Causes of calf pneumonia

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Calves from one day to five months of age are particularly susceptible to pneumonia. In the latest California Dairy Newsletter, Pat Blanchard with the California Animal Health and Food Safety Laboratory discusses three main categories of lung infections in dairy cattle. They are:

  1. Bronchopneumonia. Occurs from inhalation of bacteria or viruses into the lung. This type of pneumonia usually affects the front and lower parts of the lung. Bacteria, particularly Mannheimia, Pasteurella and Mycoplasma, are the most commonly found infectious agents in this type of pneumonia.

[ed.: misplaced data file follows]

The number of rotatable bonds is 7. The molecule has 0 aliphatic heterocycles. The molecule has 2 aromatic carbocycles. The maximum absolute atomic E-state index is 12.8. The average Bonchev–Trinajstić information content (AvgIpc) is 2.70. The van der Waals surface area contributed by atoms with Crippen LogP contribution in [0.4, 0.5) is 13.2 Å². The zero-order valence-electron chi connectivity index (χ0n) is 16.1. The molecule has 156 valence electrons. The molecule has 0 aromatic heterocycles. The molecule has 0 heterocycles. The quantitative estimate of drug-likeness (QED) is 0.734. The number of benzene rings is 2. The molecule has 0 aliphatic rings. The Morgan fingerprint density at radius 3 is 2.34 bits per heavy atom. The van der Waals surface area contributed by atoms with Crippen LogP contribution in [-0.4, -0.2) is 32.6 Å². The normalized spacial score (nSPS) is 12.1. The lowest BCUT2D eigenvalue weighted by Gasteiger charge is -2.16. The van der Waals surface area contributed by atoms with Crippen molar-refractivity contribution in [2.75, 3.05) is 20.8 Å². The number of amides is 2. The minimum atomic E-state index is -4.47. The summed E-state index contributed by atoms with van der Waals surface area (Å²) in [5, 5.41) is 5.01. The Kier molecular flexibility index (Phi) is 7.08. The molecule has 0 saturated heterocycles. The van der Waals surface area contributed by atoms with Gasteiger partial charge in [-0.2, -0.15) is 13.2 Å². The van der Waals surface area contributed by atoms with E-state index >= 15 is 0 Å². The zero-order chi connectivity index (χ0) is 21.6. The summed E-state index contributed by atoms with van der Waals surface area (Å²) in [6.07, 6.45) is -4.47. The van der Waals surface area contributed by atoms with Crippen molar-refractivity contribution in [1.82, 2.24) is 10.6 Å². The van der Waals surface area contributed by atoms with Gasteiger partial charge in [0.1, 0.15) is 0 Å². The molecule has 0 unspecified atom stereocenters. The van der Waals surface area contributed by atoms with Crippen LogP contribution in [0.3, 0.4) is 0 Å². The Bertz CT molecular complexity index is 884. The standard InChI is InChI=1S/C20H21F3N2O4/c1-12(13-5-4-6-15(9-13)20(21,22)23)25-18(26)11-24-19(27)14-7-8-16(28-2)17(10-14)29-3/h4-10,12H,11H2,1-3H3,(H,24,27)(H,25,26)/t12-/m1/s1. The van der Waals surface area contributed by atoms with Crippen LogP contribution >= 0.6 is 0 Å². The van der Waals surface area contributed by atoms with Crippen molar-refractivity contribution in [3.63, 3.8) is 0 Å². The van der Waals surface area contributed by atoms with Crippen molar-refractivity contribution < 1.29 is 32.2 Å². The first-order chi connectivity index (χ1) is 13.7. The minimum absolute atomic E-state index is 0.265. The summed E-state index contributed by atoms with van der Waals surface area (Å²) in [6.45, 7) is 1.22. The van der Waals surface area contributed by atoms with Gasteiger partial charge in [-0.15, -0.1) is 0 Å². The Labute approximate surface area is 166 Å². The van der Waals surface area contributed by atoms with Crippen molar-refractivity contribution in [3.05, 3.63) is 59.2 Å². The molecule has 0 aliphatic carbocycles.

2. Interstitial pneumonia. Occurs most often due to Salmonella Dublin (aka Salmonella group D1 or S. Dublin). This bacteria spreads to the lung through the blood, so it affects all the lung lobes equally.
  3. Aspiration pneumonia. It is observed after a calf or cow inhales fluid, feed or milk into the lung. This can occur from a misplaced esophageal feeding tube. Also, when calves are very weak from diarrhea or a prolonged birthing, they may have a poor swallow reflex, so fluids placed in their mouth (milk or colostrum) may accidentally enter the trachea, settling in the lung.

In the newsletter article, Blanchard provides a chart that shows a breakdown of common agents found in 130 pneumonia cases from October to December 2011.

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Source: California Dairy Newsletter, February 2012

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